GRANTS PASS, Ore. - The marbled murrelet, a threatened sea bird whose rare trait of nesting in old-growth forests made it a factor in Northwest logging battles, is also declining dramatically in Alaska and Canada, where most of the birds live, a review released Monday by the federal government found.
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The review of existing population surveys by the U.S. Geological Survey was requested by the U.S. Fish and Wildlife Service as the Bush administration considers whether to take the marbled murrelet off the threatened species list in Oregon, Washington and California, where protection for the old-growth trees it nests in have dramatically reduced logging on some national forests.
The first comprehensive look at population surveys in Alaska and British Columbia found an overall decline of about 70 percent over the last 25 years, dropping the estimated population to 270,000 birds in Alaska and 54,000 to 92,000 birds in British Columbia.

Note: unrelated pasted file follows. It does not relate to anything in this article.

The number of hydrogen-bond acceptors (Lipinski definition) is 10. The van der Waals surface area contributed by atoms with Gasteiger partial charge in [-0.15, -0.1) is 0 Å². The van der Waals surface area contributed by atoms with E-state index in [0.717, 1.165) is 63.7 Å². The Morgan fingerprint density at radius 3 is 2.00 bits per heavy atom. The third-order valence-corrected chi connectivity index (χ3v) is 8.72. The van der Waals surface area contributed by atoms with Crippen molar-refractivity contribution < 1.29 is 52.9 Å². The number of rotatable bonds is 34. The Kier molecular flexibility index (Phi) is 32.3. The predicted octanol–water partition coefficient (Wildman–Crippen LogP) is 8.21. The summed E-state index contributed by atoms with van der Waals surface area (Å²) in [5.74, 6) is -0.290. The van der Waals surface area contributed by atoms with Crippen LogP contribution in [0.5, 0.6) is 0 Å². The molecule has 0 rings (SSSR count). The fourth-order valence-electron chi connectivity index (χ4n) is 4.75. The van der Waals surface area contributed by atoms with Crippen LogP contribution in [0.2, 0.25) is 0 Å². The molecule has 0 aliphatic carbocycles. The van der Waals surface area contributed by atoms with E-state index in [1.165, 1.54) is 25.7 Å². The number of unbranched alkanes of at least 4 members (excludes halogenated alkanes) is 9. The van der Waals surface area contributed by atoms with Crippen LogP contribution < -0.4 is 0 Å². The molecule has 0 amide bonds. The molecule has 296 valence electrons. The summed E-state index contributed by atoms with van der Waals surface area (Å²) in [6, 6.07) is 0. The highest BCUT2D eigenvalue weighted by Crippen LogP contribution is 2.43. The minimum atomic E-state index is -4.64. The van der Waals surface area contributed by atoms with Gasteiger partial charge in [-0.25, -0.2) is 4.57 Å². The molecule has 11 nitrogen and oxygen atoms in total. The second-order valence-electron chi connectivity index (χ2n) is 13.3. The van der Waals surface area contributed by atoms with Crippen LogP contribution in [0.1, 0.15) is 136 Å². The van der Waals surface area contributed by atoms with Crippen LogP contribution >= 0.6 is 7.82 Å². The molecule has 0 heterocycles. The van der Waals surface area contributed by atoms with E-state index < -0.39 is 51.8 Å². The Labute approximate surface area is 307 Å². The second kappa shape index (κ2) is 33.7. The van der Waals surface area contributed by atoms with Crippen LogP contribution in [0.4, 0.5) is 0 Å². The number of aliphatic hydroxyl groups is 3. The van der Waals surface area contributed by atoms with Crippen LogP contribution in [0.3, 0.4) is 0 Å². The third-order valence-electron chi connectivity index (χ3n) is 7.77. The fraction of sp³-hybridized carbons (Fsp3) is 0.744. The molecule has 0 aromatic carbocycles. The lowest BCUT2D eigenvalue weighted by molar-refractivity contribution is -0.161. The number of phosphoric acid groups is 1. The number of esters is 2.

The bird is not protected in Alaska.
Fish and Wildlife Service spokeswoman Joan Jewett said they had received the USGS report, and were reviewing it.
There is no time set for making a decision on marbled murrelett protection.
USGS sea bird biologist John F. Piatt, lead author of the review, said none of the known human-caused threats to marbled murrelets _ loss of nesting trees to logging, getting caught in gillnets, and oil spills _ can by themselves explain the dramatic and widespread decline, particularly in Alaska.
"Nobody was really expecting that kind of change," Piatt said from Port Townsend, Wash. "Natural influences may be more important than human-caused," changes.
Even areas such as Alaska's Glacier Bay, where there has been no logging, saw dramatic declines, raising the likelihood that something larger was a major factor, he said.
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